This is an indicative list and actual content may vary as we regularly review the content or our courses in light of new experiences and developments in the field.

Career options

The course is ideal if you are wishing to pursue a career in, for example, the Met Office, GCHQ, Shell or in engineering, government or finance, including the stock market. It draws together a practical understanding of software engineering and systems and the skills of analysis and modelling to investigate particular problems in computing.

With the help of our Employability team, we will make sure you are given every opportunity to secure a position before you graduate.

Entry requirements

We welcome students with a wide range of qualifications. If your qualification does not appear in the list below please contact our admissions team.

2015 entry

Our standard entry requirements are listed below. Lower offers can be made based on demonstrated interest and aptitude for the subject (typically AAB).

A-level: AAA including Mathematics, excluding General Studies.

IT or Engineering Diploma: Grade A (plus A or above in A-level Mathematics).

BTEC Extended Diploma: Grade D*DD including a D in Further Mathematics.

IB: 35 points overall, with 18 points at higher level to include 5 points in higher level Mathematics.

Country-specific equivalent qualifications
The Faculty's country-specific equivalent qualifications web page gives you an idea of the types of qualifications we accept.

English language requirement
GCSE English Language grade C (or above) or an equivalent recognised English Language qualification e.g. IELTS: 6.0 overall with at least 5.5 in each component of listening, reading, speaking and writing.

Our Language Centre provide the Academic English for Undergraduate Studies Pre-sessional course, which is designed to help international students develop their language and academic study skills.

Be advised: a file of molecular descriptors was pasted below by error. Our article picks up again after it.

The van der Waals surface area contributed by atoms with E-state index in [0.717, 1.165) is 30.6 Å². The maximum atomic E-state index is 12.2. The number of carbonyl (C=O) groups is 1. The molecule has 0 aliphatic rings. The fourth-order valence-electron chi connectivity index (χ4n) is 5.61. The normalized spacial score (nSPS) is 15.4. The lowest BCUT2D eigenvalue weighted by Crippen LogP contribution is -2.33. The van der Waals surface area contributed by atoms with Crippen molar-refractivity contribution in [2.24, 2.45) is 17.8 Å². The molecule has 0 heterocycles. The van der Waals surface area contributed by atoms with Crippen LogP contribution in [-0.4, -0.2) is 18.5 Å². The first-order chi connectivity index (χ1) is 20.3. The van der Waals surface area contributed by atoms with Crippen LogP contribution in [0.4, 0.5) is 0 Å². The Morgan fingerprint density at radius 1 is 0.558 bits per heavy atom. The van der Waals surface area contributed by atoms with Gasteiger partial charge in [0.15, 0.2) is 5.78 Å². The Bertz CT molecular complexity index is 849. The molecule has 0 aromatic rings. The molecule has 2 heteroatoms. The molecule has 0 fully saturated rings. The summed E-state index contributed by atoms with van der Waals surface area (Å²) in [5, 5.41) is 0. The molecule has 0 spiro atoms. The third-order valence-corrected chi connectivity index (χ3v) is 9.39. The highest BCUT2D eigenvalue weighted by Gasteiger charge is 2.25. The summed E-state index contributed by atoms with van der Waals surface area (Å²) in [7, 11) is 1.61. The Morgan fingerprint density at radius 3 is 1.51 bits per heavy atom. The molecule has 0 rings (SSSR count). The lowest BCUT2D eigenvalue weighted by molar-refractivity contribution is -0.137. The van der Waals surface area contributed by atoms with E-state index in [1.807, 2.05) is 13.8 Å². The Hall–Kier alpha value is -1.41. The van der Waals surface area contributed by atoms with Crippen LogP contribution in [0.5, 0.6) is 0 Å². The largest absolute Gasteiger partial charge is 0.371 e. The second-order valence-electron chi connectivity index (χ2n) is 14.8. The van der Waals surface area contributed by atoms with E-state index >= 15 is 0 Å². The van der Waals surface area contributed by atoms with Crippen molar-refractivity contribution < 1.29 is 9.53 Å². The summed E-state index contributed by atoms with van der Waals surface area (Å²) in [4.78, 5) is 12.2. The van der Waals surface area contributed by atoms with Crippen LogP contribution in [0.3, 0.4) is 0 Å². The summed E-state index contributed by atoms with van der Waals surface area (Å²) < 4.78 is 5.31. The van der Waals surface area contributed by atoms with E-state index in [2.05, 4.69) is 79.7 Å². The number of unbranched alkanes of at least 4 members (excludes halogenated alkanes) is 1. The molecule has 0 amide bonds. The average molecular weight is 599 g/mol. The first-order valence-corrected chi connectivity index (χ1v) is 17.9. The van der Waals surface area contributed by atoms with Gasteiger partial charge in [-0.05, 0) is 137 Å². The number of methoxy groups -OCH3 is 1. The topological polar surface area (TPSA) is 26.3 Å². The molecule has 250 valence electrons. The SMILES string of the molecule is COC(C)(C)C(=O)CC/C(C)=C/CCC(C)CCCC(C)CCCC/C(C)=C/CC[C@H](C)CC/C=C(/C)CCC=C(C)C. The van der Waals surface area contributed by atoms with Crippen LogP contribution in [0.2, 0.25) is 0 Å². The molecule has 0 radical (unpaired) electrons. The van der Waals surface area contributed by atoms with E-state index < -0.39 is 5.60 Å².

Access to Leeds
We have a policy of welcoming applicants from non-traditional academic backgrounds. If you do not meet our entry criteria above, you may be eligible via the Access to Leeds scheme.

Foundation courses
If you do not have the formal qualifications for immediate entry to one of our degree, you may be able to progress through a foundation year. The University offers a one-year BSc Studies in Science for students without a science background at A-level and an Interdisciplinary Science Foundation Year for applicants who meet specific widening participation criteria.

Our International Foundation Year (IFY) is intended for international students who do not yet have the formal qualifications required for entry to level 1 of our degree courses.

How to apply

All undergraduate applications should be made through the Universities and Colleges Admissions Services (UCAS).

Once you have applied and your application has been reviewed by our admissions tutor, suitable applicants will be invited to an applicant day, which we encourage you to attend.

Applicant days are very different from the general university open days you may have attended. They will give you the opportunity to learn more about your course, meet our academic staff and current students, take part in group activities including sample lectures and practical programming tasks, and take a tour of our facilities and campus.

You will also have the opportunity for a one-to-one discussion with an academic member of staff. Where possible we will match you to our staff based on the interests expressed in the UCAS personal statement. This will give you the chance to discuss your motivations for study in more detail and ensure that this is the right course for you and your career plans. You will have all your questions answered and find out more about studying in the School.

We appreciate that not all applicants are able to attend an interview and in such cases the offer decision will be made based on the information on the UCAS form.

If you require any further information please contact our admissions team, e: ugcomp@leeds.ac.uk, t: +44 (0)113 343 5440.